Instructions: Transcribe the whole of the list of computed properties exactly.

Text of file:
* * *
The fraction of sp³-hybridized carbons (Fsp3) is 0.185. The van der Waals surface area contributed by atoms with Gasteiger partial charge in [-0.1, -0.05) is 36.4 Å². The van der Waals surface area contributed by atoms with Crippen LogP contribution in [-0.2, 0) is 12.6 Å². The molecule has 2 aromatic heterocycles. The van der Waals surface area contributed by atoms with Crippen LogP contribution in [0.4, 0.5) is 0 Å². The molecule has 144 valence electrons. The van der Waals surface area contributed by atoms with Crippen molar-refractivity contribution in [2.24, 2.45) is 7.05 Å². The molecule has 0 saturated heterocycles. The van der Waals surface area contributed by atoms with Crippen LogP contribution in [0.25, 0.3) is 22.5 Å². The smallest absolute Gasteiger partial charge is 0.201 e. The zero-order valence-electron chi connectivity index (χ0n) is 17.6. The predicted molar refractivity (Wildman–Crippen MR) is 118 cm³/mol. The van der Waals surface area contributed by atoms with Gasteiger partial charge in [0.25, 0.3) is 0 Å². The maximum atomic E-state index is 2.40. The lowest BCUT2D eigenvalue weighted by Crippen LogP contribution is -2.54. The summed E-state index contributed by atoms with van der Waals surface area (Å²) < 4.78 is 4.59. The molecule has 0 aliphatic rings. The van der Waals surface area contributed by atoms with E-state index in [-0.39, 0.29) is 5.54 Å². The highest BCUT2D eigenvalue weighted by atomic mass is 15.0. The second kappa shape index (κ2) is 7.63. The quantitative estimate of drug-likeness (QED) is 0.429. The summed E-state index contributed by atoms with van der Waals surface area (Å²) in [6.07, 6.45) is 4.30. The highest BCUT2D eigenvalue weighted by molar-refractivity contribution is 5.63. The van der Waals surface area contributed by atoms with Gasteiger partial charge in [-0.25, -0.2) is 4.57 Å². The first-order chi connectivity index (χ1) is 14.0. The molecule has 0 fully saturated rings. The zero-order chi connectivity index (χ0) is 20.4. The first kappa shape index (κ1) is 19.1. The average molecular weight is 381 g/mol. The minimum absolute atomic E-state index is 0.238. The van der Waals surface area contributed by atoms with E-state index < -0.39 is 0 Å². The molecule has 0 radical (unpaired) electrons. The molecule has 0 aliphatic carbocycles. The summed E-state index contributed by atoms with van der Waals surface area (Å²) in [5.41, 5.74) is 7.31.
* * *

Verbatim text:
The fraction of sp³-hybridized carbons (Fsp3) is 0.185. The van der Waals surface area contributed by atoms with Gasteiger partial charge in [-0.1, -0.05) is 36.4 Å². The van der Waals surface area contributed by atoms with Crippen LogP contribution in [-0.2, 0) is 12.6 Å². The molecule has 2 aromatic heterocycles. The van der Waals surface area contributed by atoms with Crippen LogP contribution in [0.4, 0.5) is 0 Å². The molecule has 144 valence electrons. The van der Waals surface area contributed by atoms with Crippen molar-refractivity contribution in [2.24, 2.45) is 7.05 Å². The molecule has 0 saturated heterocycles. The van der Waals surface area contributed by atoms with Crippen LogP contribution in [0.25, 0.3) is 22.5 Å². The smallest absolute Gasteiger partial charge is 0.201 e. The zero-order valence-electron chi connectivity index (χ0n) is 17.6. The predicted molar refractivity (Wildman–Crippen MR) is 118 cm³/mol. The van der Waals surface area contributed by atoms with Gasteiger partial charge in [0.25, 0.3) is 0 Å². The maximum atomic E-state index is 2.40. The lowest BCUT2D eigenvalue weighted by Crippen LogP contribution is -2.54. The summed E-state index contributed by atoms with van der Waals surface area (Å²) < 4.78 is 4.59. The molecule has 0 aliphatic rings. The van der Waals surface area contributed by atoms with E-state index in [-0.39, 0.29) is 5.54 Å². The highest BCUT2D eigenvalue weighted by atomic mass is 15.0. The second kappa shape index (κ2) is 7.63. The quantitative estimate of drug-likeness (QED) is 0.429. The summed E-state index contributed by atoms with van der Waals surface area (Å²) in [6.07, 6.45) is 4.30. The highest BCUT2D eigenvalue weighted by molar-refractivity contribution is 5.63. The van der Waals surface area contributed by atoms with Gasteiger partial charge in [-0.25, -0.2) is 4.57 Å². The first-order chi connectivity index (χ1) is 14.0. The molecule has 0 fully saturated rings. The zero-order chi connectivity index (χ0) is 20.4. The first kappa shape index (κ1) is 19.1. The average molecular weight is 381 g/mol. The minimum absolute atomic E-state index is 0.238. The van der Waals surface area contributed by atoms with E-state index < -0.39 is 0 Å². The molecule has 0 radical (unpaired) electrons. The molecule has 0 aliphatic carbocycles. The summed E-state index contributed by atoms with van der Waals surface area (Å²) in [5.41, 5.74) is 7.31.